Omission of Ci and the use of DC offsetting or a servo will remove modulations, especially with large LF signal swings, caused by the time it takes this capacitor to charge and discharge. Limitations of electrolytics, used in this position, both at LF and HF can become apparent. High frequency performance can be improved by paralleling a good quality HF capacitor across an electrolytic, if used. This capacitor can be irreparably stressed if exposed to an output short to a supply rail, say in the event of a shorted output device. Back-to-back zeners (eg 3V6) tying the inputs to ground will protect these areas.
A capacitor can be added in parallel with Rf, limiting the upper bandwidth to prevent spurious oscillations or unwanted HF excursions. If Rf = 100k, to give a -3dB drop at 100kHz, 15.9pF would suit. Rate caps like these at four times the total supply voltage. Alternatively, put one across the two inputs (see Instabilities).
Most commercial and professional designs will offer -3dB responses better than 10Hz-50kHz, whilst specialist PAs can offer a flat response from DC-1MHz. An impressive bandwidth can be indicative of a high standard of engineering but in a practical sense may have no real, or perceptible, value. For example, a fast transient response, whilst desirable, may be curtailed by any input filtering. Rin can be any reasonable high value, 47-100k being the norm.
Experience favours the use of AC input coupling thus blocking any harmful DC that may arise in the signal path and/or reducing unnecessary power consumption by either the amplifier or load that may affect performance at higher frequencies. Preference sets the roll-off at the same or higher frequency than that set by the feedback. Ground both sides of a coupling capacitor with resistors of 100k, or less.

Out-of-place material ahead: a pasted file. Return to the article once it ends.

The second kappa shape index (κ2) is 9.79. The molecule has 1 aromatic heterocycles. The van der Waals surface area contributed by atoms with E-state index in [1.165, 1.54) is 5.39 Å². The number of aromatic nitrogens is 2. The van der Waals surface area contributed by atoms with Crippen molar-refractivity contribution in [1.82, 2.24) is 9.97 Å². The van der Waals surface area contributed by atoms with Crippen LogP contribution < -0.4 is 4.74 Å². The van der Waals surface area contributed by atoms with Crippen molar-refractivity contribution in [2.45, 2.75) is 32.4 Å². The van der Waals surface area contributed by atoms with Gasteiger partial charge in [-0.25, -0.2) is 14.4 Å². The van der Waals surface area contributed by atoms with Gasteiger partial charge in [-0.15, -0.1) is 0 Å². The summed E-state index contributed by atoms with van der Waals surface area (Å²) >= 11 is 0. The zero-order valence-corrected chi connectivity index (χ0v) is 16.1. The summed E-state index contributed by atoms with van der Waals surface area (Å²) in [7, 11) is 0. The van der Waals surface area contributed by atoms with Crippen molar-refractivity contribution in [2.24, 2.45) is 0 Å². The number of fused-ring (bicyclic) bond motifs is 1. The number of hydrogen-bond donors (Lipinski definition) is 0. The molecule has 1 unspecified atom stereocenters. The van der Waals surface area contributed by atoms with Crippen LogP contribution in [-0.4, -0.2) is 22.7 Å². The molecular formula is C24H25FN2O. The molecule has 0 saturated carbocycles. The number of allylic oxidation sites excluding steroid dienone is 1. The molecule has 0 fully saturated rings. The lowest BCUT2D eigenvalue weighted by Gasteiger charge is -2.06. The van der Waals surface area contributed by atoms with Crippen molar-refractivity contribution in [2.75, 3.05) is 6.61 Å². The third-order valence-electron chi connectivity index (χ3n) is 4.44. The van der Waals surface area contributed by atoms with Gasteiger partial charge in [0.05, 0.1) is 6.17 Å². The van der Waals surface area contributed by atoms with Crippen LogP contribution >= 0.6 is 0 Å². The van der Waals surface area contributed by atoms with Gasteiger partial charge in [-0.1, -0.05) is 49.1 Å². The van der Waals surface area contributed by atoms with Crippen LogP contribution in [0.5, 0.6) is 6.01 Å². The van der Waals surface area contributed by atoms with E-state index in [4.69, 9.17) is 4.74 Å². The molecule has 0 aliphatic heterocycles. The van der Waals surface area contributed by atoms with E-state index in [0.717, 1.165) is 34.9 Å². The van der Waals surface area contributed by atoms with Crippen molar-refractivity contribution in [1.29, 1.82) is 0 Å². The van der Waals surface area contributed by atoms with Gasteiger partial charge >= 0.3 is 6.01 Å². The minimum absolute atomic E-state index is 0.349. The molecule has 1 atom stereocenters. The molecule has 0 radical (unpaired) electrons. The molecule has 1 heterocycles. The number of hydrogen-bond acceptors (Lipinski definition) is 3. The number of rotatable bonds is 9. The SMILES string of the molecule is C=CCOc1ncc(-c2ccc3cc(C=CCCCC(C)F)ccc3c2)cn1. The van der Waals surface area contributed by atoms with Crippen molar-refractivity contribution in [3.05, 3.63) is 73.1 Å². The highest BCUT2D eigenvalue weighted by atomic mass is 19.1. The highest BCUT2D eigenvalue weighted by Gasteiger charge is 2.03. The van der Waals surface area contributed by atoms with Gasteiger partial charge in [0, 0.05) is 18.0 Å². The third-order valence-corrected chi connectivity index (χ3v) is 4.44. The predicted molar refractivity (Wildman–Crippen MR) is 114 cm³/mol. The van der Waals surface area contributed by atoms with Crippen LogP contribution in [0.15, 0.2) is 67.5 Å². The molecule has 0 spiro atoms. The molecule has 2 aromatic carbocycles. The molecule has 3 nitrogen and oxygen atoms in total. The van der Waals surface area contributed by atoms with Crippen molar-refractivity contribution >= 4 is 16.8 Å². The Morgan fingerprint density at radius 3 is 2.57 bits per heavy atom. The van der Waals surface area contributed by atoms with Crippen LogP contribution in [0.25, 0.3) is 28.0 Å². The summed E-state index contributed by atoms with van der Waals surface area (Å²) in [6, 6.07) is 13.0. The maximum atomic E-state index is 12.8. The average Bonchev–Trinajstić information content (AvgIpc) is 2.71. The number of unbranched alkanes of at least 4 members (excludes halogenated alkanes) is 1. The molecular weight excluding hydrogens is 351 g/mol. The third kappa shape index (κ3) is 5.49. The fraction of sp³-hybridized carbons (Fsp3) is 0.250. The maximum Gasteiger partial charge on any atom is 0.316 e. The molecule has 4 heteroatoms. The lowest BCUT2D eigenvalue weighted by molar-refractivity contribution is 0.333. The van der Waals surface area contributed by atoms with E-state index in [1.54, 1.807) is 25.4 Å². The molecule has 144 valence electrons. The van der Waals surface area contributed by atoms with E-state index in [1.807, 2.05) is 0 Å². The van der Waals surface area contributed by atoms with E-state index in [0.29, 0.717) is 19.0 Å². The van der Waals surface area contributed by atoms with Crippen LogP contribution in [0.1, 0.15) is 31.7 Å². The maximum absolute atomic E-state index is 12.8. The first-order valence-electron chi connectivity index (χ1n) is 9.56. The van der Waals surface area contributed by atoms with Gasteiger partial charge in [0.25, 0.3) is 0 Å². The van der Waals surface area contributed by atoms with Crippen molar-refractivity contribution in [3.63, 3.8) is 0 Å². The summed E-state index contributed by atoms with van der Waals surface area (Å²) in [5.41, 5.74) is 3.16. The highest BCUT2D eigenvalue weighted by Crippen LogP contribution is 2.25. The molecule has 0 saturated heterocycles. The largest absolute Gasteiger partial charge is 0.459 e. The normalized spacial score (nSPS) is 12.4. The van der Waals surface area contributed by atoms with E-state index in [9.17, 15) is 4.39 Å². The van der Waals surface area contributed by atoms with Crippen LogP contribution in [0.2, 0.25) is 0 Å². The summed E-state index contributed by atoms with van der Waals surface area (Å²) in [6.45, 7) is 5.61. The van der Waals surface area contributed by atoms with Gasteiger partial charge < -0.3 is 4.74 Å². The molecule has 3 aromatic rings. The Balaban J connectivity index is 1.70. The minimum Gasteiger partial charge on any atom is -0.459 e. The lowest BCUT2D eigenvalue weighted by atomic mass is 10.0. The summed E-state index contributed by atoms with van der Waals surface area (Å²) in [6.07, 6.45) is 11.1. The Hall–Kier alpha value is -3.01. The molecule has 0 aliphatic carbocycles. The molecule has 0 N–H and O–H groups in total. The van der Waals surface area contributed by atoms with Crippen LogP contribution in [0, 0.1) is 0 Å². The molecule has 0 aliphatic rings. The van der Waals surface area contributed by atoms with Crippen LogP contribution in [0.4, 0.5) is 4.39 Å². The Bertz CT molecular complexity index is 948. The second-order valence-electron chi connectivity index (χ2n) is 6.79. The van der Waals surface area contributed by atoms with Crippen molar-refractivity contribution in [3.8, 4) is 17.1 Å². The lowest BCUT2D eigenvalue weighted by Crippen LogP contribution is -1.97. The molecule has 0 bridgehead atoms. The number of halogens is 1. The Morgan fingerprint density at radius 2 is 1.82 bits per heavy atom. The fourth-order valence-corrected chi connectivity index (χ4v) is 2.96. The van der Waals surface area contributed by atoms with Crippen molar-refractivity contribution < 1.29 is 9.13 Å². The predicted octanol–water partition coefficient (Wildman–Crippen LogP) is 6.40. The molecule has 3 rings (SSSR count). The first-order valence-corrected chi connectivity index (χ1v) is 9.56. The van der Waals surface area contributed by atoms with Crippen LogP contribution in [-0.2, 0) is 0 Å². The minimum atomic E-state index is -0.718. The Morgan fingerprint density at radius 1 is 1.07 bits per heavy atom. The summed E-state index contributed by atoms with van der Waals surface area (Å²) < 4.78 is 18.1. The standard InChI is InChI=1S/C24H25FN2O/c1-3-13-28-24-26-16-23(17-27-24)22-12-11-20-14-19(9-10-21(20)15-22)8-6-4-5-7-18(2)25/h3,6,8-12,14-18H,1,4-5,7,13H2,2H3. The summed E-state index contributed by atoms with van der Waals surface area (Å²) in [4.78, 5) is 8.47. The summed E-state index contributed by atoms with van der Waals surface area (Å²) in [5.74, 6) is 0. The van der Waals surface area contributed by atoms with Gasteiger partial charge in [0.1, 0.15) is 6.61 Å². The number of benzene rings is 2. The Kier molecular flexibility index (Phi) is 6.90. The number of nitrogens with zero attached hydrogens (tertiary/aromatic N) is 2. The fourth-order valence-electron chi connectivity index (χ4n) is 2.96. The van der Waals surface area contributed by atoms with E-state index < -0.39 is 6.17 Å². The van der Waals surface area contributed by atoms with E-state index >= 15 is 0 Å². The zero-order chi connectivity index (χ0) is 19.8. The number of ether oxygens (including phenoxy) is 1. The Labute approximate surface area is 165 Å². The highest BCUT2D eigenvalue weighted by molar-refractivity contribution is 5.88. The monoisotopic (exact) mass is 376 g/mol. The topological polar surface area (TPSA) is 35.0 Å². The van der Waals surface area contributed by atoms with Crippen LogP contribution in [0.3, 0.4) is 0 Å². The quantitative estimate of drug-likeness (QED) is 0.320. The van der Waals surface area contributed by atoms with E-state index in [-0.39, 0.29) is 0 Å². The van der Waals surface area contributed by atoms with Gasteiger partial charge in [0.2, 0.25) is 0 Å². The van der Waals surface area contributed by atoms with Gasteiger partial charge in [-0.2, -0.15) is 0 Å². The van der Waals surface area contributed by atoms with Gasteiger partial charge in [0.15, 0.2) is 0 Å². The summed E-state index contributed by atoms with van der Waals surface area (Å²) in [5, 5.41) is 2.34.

Maximum power dissipation can be determined by formula 1 below where Vcc is the total supply voltage.
Personal preference has erred to overrating an output stage's safe operating voltage. For example, if a design can run at ±55V, no significant subjective difference will normally be noticed if the supply is run at ±40V, the mechanical handling capacity of the load usually imposing limitations long before the rated electrical handling is exceeded. No real benefit may accrue by trying to stretch a design to potentially deliver 150W, which will probably be never used, when a comfortable 75-100W maximum, or less, is all that will be likely to be required. If a conflict arises between marginal voltage and VA ratings in a given transformer type, opt for a lower output voltage. A mains transformer of the same rating, but lower output voltage, will provide better regulation and will also reduce the stress on the output stage increasing safe power handling capability and, thus, longevity. This is particularly true of sealed modules, where the failure of even the most insignificant internal component renders an expensive lump of hardware useless.
'Unstable' loads, like ESLs, whose operation may not be understood, can be destroyed by amplifiers exceeding 15W. The important point with these is not the drive power, but the amp's ability to withstand short-circuits. The same can be said about isobariks.
Parts condensed from National's LM3876 datasheet, June 1993, recommended, with additions.
Power Supplies | Protection | Distortion | Layouts and Heat-sinking | Setting up an audio amplifier